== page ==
Welcome to 'Lost in the Myths of History'
It often seems that many prominent people of the past are wronged by often-repeated descriptions, which in time are taken as truth. The same is also true of events, which are frequently presented in a particular way when there might be many alternative viewpoints. This blog is intended to present a different perspective on those who have often been lost in the myths of history.
Sunday, 25 September 2011
Walter Tull - A Truly Moving Story
Race, gender, creed and class seem like some of the most bizarrely fabricated excuses to create division and discord between people and it often seems that when there is disharmony between people the response of the minority or ‘weaker’ group is either to rise up in anger or to fall into the role of victim. So-called ‘class wars’, for example, give rise to the most horrible revolutions wherein (as Matterhorn shows in the post before this) people can turn into savages in some mass-hysterical frenzy that excuses the murder of innocent people like the children and servants of Tsar Nicholas II; or people become ill or helpless and play a martyr role blaming their situation on their circumstances which, I think, is often pandered to by the ‘welfare state’ in which generation after generation see themselves in a hopeless situation and make no effort to change things for the better. In the same way, there were countless women who simply submitted to their presumed inferior status to men, hiding their talents and suffocating (falling into fainting fits or dying of consumption), while others became so aggressive in their extreme Feminism that all sense of womanly-ness (including motherhood) was seen as weakness. Equally, there are people who so aware of the history of the prejudice against their race that they jump at the opportunity of expressing a victim mentality wherein they recall events of centuries ago and blame the successors of their oppressors for their present ills. Harewood House is a case in point – it was built largely on the fortunes made through the slave trade, and not long ago someone claimed that the present Earl should compensate the descendants of those slaves today! (Well, if we get into that, where will it end? Should the French compensate us for the Battle of Hastings? Should we compensate the French for Waterloo? Do I owe my great-great-grandfather’s creditors’ descendants for any debts he didn’t pay?).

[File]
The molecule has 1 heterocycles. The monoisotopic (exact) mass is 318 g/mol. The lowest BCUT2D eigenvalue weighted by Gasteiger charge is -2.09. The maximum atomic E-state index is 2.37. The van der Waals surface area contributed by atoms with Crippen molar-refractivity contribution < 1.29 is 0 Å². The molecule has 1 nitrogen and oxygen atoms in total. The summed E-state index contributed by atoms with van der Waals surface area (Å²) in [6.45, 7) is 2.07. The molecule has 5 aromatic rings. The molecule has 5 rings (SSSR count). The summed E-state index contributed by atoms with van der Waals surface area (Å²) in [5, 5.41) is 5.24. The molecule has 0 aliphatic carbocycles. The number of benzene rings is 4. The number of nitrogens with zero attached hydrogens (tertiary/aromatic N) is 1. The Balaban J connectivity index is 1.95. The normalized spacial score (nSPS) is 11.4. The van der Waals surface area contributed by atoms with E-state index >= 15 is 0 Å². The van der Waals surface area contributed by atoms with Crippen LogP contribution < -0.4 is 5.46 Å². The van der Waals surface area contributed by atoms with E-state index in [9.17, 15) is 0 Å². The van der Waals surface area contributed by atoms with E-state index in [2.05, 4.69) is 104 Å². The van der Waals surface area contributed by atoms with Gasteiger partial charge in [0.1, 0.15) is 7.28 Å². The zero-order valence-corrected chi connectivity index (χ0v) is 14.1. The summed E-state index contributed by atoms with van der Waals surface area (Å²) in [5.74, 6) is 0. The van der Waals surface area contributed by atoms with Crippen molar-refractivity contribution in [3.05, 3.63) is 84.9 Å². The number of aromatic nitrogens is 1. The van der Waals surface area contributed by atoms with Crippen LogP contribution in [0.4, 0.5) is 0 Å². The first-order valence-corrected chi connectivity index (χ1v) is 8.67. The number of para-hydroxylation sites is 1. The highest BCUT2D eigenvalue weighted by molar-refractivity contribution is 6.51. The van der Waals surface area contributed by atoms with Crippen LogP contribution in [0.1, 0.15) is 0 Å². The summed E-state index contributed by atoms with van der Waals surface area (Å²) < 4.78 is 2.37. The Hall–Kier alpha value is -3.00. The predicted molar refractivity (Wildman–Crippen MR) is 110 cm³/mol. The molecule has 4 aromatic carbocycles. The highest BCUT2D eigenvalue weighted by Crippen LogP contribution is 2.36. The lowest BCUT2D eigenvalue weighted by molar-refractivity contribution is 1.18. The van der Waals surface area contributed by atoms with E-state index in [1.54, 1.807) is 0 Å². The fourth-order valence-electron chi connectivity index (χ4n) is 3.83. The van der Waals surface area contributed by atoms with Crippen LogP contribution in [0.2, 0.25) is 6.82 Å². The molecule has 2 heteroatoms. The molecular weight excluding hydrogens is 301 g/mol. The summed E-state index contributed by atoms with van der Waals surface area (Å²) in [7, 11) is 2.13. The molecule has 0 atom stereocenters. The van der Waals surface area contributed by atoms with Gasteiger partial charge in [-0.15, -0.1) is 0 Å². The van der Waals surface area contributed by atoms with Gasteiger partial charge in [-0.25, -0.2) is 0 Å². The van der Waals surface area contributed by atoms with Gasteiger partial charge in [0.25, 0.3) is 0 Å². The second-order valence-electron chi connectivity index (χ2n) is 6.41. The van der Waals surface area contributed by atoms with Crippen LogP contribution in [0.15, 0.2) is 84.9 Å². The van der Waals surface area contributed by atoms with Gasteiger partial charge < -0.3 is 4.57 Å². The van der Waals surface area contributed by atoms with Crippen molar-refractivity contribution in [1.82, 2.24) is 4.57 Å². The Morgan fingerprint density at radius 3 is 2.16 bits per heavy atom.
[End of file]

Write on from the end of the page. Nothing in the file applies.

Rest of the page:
Last night I saw a wonderfully touching drama from the BBC about a man whom I had never heard of before, although, apparently, there is a statue of him now outside Spurs football stadium. Walter Tull – the first black professional footballer, and the first black commissioned officer in the British army in the First World War. This brilliant man encountered prejudice in his sporting and military career but, if you have the chance to see this video, it shows that he was too big a person to allow that nonsense to confine him. He was neither aggressor nor victim, but a ‘real man’ who rose above those silly labels to being the best he could be . Throughout this film, I did not think of him for a minute as a ‘black man’ (or a ‘white man’ for that matter!!) but simply as a very self-aware, dignified and thoughtful human being. This film – whether or not it is accurate - seems to transcend anything to do with those false divisions and just show a truly noble spirit. (Incidentally, I do not believe in war and most particularly I cannot think of a more futile war than the First World War but this is still a very lovely - and very moving - story of a wonderful man who breaks down the unnecessary barriers and shows what it is to be dignified and powerful without being either a victim or an aggressor.
The film is an hour long and in many parts on YouTube: